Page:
Kenya 2 — Kisumu

Before things get too far behind, here some commented pictures from my first „back to Kenya“ trip — most of these have also been on facebook, but of course without the little stories in between…

The first pictures are from a visit to Impala Park in Kisumu, the only touristy aspect of the „in 80 hours around the lake“ adventure I went on with Justus. That’s also him in the first picture, admiring the big birds and thinking about how juicy a meat their legs would make.

As much as I dislike zoos, and this park definitely had a zoolike feel to it, I have to admit it was exciting to see the animals from up close. I even allowed myself a handshake with one of the more distant relatives of the human species, and looked the cheetah deep into the eyes, my childhood animal idol.

Also the lioness was more impressive than I had expected, starting with being bigger than I would have thought. Also interesting to talk about the animals‘ diet with the ranger and have my friend throw in „my children don’t eat chicken every day“. Seems to be a lot of money that goes into buying food for the carnivores, and back in the days of political struggles after the election the ranger told us they had to feed some of the impalas to the wild cats. They are the only free animals in the park, too (apart from hippos coming in from the lake at night when the park is closed), and seem to be plentiful. By the way, it took only very gentle irriation of the lioness on the part of my friend to get to see the teeth, and to be grateful for the fence again.

This is another trip to Kisumu a short time later (the other one was before my stay on Bumbire), and this nightly shot of bananas being loaded on the ferry makes me miss my camera a lot, which was stolen in a Nairobi Matatu a few days ago. Well, the first item that goes missing in 8 months, I probably should be grateful. Anyway, the picture illustrates what people told me: the Bukoba region is one of the most fertile for farming, and provides food for a lot of Tanzania and even Kenya.

The next picture is an attempt to capture the stuffed Matatu I had to take on the Kenya side of this travel, and on many other occasions, but the feeling doesn’t quite come out. Barely space to breathe, and I think the only thing I do fear about Africa by now. Coincidence that the theft also happened in one? But I did reach safely one more time, and visited a museum in Kisumu with my „guest sister“ Rose. This scenery impressed me for the balancing act of the whole statue on two feet of the poor wildebeast.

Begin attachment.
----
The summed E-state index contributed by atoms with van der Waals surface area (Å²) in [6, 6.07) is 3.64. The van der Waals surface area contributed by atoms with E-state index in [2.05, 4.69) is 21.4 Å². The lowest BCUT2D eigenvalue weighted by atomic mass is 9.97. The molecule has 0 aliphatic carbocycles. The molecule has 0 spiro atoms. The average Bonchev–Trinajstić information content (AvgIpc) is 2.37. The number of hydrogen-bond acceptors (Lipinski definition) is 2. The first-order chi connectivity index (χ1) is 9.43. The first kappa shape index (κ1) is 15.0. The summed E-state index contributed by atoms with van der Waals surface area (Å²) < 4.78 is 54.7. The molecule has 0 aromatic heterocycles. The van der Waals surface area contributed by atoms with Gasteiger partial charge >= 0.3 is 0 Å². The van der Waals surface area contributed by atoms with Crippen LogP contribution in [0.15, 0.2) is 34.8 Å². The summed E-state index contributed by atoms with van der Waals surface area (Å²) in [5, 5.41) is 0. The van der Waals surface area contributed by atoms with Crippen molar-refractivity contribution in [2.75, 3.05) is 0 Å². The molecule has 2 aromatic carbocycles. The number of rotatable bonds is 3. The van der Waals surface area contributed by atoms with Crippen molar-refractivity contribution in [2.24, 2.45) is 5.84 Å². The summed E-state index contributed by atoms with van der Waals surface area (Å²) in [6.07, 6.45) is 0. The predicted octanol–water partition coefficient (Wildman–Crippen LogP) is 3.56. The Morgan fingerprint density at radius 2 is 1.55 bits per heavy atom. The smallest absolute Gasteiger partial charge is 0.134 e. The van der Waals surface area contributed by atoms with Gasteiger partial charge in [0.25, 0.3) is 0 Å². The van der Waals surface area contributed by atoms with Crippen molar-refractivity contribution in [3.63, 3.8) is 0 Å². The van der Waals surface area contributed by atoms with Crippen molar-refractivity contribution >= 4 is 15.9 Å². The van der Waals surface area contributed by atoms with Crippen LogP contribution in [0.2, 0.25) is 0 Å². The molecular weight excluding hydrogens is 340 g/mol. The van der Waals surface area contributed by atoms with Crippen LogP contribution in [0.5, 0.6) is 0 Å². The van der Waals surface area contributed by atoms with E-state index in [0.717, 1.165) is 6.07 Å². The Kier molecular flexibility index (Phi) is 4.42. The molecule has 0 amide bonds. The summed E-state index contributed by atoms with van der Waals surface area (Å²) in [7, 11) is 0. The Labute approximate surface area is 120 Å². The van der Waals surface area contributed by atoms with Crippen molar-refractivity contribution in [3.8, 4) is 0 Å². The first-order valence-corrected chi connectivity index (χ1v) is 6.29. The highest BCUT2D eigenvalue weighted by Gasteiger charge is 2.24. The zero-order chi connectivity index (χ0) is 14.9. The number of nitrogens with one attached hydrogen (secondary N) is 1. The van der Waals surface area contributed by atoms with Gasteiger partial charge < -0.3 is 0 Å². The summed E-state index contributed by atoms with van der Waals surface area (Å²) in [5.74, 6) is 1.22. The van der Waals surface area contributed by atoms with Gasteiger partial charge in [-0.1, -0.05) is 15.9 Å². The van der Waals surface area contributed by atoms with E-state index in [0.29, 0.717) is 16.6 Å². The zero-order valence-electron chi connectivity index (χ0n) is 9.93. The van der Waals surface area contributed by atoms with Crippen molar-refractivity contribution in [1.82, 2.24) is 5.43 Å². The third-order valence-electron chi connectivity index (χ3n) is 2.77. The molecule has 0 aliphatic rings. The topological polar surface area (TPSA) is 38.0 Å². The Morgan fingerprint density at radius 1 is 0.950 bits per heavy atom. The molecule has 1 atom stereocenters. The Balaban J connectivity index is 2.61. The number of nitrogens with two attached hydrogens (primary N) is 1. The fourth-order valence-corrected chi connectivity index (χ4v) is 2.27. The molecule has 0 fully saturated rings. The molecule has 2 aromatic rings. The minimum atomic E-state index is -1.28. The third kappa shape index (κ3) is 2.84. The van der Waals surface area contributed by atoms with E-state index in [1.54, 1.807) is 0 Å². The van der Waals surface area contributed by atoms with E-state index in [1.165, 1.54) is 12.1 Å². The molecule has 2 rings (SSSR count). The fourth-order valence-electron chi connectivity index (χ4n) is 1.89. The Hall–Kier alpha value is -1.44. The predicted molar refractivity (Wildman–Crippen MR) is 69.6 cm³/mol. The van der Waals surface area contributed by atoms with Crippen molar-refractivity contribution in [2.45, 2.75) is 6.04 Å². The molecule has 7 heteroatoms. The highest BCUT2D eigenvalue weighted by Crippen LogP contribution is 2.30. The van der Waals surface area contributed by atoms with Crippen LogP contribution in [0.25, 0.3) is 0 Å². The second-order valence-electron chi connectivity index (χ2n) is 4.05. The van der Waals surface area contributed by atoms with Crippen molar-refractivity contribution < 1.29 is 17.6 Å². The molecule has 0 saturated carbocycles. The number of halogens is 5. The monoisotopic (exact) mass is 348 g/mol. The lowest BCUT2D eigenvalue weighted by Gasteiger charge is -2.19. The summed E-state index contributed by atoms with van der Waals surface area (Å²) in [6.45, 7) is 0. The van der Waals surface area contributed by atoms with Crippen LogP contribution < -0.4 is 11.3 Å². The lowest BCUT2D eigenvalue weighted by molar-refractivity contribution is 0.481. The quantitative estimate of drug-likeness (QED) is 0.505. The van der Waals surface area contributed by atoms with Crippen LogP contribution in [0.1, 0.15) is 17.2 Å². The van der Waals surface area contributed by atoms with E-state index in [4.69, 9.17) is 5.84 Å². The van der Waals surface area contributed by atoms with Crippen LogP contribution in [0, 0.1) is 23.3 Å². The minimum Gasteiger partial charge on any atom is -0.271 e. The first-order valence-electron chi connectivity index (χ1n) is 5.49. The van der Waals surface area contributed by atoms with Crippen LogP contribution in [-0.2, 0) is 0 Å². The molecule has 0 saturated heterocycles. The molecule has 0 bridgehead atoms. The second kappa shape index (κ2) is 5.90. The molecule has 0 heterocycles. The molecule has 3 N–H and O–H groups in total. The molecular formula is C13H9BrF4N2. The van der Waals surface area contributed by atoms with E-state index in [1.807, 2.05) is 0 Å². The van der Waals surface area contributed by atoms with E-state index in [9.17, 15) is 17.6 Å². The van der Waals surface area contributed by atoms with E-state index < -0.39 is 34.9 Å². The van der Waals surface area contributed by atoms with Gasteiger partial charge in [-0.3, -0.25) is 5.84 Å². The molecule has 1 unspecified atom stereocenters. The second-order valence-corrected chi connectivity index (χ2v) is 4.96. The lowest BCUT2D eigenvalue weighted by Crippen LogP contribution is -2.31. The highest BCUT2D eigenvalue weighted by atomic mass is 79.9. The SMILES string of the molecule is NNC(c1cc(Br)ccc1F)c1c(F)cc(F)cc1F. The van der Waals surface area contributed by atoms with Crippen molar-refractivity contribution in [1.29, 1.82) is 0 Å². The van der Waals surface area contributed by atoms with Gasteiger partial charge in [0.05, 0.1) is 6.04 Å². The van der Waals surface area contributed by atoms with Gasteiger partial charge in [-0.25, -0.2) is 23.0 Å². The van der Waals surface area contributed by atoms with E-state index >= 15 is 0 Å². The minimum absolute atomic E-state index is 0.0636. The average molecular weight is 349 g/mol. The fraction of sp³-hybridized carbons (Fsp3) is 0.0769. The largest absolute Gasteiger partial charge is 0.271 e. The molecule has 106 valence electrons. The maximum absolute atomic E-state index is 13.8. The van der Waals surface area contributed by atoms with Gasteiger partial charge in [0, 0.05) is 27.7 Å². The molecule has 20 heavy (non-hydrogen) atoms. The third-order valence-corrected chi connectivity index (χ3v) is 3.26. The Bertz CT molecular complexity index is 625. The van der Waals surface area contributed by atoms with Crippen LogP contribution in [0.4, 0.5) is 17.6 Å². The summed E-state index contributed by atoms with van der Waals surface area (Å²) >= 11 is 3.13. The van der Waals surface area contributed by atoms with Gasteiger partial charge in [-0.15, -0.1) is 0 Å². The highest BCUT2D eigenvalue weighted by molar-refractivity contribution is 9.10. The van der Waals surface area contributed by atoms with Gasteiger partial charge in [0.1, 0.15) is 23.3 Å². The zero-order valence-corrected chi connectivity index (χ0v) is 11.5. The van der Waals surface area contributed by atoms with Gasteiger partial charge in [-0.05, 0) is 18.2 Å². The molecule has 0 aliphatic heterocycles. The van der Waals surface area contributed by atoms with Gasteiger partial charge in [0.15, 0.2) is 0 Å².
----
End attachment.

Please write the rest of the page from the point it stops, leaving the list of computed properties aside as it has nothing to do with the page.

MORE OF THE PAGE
This is a part of the traditional one-family-villages, where the women and unmarried sons of the patriarch build their houses in a strictly defined order around his house. And us sitting on the likewise strictly defined chairs in the main house, with storage baskets in the back.

The friendly guide showing us around for a small tip in front of a graffiti-mural depicting how the family sets out to get a bride, carefully attending to different omens, and of course with spirits of the elders going ahead to assure safe traveling.

Now these are some more animal-closeups which I did enjoy with only a little bit of guilt, from the horned snake to a procession of turtles and a dentist’s view of the croc.

Another excursion, this one to Kakamega forest (these were my tourist days!), with a nice little waterfall, sometimes well-marked paths, and — well — forest.

Looking up …

… and then climbing up to a viewpoint …

… which gave us a nice overview of the forest.

A little sad is that the „primary forest“ that remains is actually a pretty small patch, and most of the reserve is made up of „secondary forest“ which is barely 50 years old and noticeably lower when viewed from above.

So most exciting was a short walk through the actual old forest, with lianas and huge roots.

And some lianas holding on to their host even after its death, maybe even due to the lianas embrace.

A look up, and a look back at the price board. Notice the institutionalized „mzungu price“ of about 10 times what locals pay, always posted in US Dollars, and always with an official exchange rate that works against you if you want to pay in the local Shillings.

Finally, almost back home, at Lake Victoria, two shots of the sunset and one of our small group, guest sister and brother with girlfriend (that’s an indication of open-minded life in town and would never happen in the village), and me.

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Datum: Dienstag, 23. August 2011 18:16
Trackback: Trackback-URL Themengebiet: English, Weltreise 2011

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